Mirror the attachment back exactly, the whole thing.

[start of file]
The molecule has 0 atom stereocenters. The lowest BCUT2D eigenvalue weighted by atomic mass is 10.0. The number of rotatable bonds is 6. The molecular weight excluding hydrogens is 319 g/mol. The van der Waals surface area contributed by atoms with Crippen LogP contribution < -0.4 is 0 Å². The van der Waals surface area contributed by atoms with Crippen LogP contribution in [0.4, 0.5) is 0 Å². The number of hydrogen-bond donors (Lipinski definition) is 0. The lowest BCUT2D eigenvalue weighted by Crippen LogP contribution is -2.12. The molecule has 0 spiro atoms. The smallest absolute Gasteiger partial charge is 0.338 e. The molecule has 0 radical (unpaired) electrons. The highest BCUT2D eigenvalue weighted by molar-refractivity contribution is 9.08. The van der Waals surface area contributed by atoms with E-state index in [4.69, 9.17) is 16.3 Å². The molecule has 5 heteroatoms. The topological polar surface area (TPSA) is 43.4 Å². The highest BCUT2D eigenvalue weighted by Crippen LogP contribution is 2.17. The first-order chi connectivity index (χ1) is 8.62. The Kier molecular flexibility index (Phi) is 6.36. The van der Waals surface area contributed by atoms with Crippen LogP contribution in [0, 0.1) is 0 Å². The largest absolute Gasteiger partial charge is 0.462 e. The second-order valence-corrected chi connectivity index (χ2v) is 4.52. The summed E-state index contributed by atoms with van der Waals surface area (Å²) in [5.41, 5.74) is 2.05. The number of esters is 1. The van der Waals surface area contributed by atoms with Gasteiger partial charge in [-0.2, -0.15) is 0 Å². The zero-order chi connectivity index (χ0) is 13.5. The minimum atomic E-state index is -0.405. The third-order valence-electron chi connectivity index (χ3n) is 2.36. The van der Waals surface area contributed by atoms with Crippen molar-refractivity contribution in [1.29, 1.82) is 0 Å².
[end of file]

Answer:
The molecule has 0 atom stereocenters. The lowest BCUT2D eigenvalue weighted by atomic mass is 10.0. The number of rotatable bonds is 6. The molecular weight excluding hydrogens is 319 g/mol. The van der Waals surface area contributed by atoms with Crippen LogP contribution < -0.4 is 0 Å². The van der Waals surface area contributed by atoms with Crippen LogP contribution in [0.4, 0.5) is 0 Å². The number of hydrogen-bond donors (Lipinski definition) is 0. The lowest BCUT2D eigenvalue weighted by Crippen LogP contribution is -2.12. The molecule has 0 spiro atoms. The smallest absolute Gasteiger partial charge is 0.338 e. The molecule has 0 radical (unpaired) electrons. The highest BCUT2D eigenvalue weighted by molar-refractivity contribution is 9.08. The van der Waals surface area contributed by atoms with E-state index in [4.69, 9.17) is 16.3 Å². The molecule has 5 heteroatoms. The topological polar surface area (TPSA) is 43.4 Å². The highest BCUT2D eigenvalue weighted by Crippen LogP contribution is 2.17. The first-order chi connectivity index (χ1) is 8.62. The Kier molecular flexibility index (Phi) is 6.36. The van der Waals surface area contributed by atoms with Crippen LogP contribution in [0, 0.1) is 0 Å². The largest absolute Gasteiger partial charge is 0.462 e. The second-order valence-corrected chi connectivity index (χ2v) is 4.52. The summed E-state index contributed by atoms with van der Waals surface area (Å²) in [5.41, 5.74) is 2.05. The number of esters is 1. The van der Waals surface area contributed by atoms with Gasteiger partial charge in [-0.2, -0.15) is 0 Å². The zero-order chi connectivity index (χ0) is 13.5. The minimum atomic E-state index is -0.405. The third-order valence-electron chi connectivity index (χ3n) is 2.36. The van der Waals surface area contributed by atoms with Crippen molar-refractivity contribution in [1.29, 1.82) is 0 Å².